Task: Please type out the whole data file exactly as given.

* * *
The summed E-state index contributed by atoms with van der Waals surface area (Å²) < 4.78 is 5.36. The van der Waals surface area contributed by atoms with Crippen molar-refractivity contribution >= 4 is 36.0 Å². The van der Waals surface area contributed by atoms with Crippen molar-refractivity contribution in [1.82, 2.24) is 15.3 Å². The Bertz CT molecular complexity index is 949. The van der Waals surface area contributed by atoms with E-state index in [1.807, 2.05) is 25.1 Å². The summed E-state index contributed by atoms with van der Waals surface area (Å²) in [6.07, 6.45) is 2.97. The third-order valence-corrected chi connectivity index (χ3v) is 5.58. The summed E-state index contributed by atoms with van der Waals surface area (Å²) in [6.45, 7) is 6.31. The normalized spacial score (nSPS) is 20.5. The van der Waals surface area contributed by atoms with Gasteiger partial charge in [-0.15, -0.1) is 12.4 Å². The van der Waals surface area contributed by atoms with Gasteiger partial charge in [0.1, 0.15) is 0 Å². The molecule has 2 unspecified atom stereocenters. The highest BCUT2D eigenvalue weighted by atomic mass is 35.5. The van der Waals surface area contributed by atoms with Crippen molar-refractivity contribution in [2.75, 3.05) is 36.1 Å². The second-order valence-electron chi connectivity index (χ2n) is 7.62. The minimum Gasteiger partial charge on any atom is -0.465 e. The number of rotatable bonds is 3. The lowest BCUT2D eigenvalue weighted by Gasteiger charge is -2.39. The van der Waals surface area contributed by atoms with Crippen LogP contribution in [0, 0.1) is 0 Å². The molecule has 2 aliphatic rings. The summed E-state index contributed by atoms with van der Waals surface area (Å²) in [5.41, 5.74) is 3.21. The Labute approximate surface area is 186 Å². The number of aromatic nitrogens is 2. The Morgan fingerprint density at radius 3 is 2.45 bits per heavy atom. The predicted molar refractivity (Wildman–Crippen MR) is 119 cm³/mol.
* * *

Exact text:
The summed E-state index contributed by atoms with van der Waals surface area (Å²) < 4.78 is 5.36. The van der Waals surface area contributed by atoms with Crippen molar-refractivity contribution >= 4 is 36.0 Å². The van der Waals surface area contributed by atoms with Crippen molar-refractivity contribution in [1.82, 2.24) is 15.3 Å². The Bertz CT molecular complexity index is 949. The van der Waals surface area contributed by atoms with E-state index in [1.807, 2.05) is 25.1 Å². The summed E-state index contributed by atoms with van der Waals surface area (Å²) in [6.07, 6.45) is 2.97. The third-order valence-corrected chi connectivity index (χ3v) is 5.58. The summed E-state index contributed by atoms with van der Waals surface area (Å²) in [6.45, 7) is 6.31. The normalized spacial score (nSPS) is 20.5. The van der Waals surface area contributed by atoms with Gasteiger partial charge in [-0.15, -0.1) is 12.4 Å². The van der Waals surface area contributed by atoms with Gasteiger partial charge in [0.1, 0.15) is 0 Å². The molecule has 2 unspecified atom stereocenters. The highest BCUT2D eigenvalue weighted by atomic mass is 35.5. The van der Waals surface area contributed by atoms with Crippen molar-refractivity contribution in [2.75, 3.05) is 36.1 Å². The second-order valence-electron chi connectivity index (χ2n) is 7.62. The minimum Gasteiger partial charge on any atom is -0.465 e. The number of rotatable bonds is 3. The lowest BCUT2D eigenvalue weighted by Gasteiger charge is -2.39. The van der Waals surface area contributed by atoms with Crippen LogP contribution in [0, 0.1) is 0 Å². The molecule has 2 aliphatic rings. The summed E-state index contributed by atoms with van der Waals surface area (Å²) in [5.41, 5.74) is 3.21. The Labute approximate surface area is 186 Å². The number of aromatic nitrogens is 2. The Morgan fingerprint density at radius 3 is 2.45 bits per heavy atom. The predicted molar refractivity (Wildman–Crippen MR) is 119 cm³/mol.